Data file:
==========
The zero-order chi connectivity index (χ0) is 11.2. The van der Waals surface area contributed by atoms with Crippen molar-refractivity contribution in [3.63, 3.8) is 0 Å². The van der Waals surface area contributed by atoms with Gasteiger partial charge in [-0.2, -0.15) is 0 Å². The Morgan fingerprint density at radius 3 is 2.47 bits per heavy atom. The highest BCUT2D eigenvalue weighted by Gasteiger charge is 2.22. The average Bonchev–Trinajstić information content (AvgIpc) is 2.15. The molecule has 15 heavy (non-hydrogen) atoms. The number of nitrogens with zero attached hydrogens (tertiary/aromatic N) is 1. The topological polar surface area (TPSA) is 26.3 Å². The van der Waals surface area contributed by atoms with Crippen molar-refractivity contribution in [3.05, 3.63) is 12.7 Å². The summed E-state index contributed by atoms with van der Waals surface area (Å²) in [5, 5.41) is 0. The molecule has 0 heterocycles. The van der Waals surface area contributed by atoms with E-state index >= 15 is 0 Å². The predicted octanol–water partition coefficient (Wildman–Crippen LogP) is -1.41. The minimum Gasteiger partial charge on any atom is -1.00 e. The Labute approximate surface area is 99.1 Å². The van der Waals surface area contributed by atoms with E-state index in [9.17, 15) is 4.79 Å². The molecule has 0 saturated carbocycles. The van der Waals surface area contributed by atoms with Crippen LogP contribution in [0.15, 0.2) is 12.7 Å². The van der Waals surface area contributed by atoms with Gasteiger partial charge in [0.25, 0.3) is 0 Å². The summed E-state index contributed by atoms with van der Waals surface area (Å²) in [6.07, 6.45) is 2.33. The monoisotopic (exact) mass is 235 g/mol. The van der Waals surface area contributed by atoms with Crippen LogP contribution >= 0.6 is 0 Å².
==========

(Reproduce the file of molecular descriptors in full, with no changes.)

The zero-order chi connectivity index (χ0) is 11.2. The van der Waals surface area contributed by atoms with Crippen molar-refractivity contribution in [3.63, 3.8) is 0 Å². The van der Waals surface area contributed by atoms with Gasteiger partial charge in [-0.2, -0.15) is 0 Å². The Morgan fingerprint density at radius 3 is 2.47 bits per heavy atom. The highest BCUT2D eigenvalue weighted by Gasteiger charge is 2.22. The average Bonchev–Trinajstić information content (AvgIpc) is 2.15. The molecule has 15 heavy (non-hydrogen) atoms. The number of nitrogens with zero attached hydrogens (tertiary/aromatic N) is 1. The topological polar surface area (TPSA) is 26.3 Å². The van der Waals surface area contributed by atoms with Crippen molar-refractivity contribution in [3.05, 3.63) is 12.7 Å². The summed E-state index contributed by atoms with van der Waals surface area (Å²) in [5, 5.41) is 0. The molecule has 0 heterocycles. The van der Waals surface area contributed by atoms with E-state index >= 15 is 0 Å². The predicted octanol–water partition coefficient (Wildman–Crippen LogP) is -1.41. The minimum Gasteiger partial charge on any atom is -1.00 e. The Labute approximate surface area is 99.1 Å². The van der Waals surface area contributed by atoms with E-state index in [9.17, 15) is 4.79 Å². The molecule has 0 saturated carbocycles. The van der Waals surface area contributed by atoms with Crippen LogP contribution in [0.15, 0.2) is 12.7 Å². The van der Waals surface area contributed by atoms with Gasteiger partial charge in [0.25, 0.3) is 0 Å². The summed E-state index contributed by atoms with van der Waals surface area (Å²) in [6.07, 6.45) is 2.33. The monoisotopic (exact) mass is 235 g/mol. The van der Waals surface area contributed by atoms with Crippen LogP contribution >= 0.6 is 0 Å².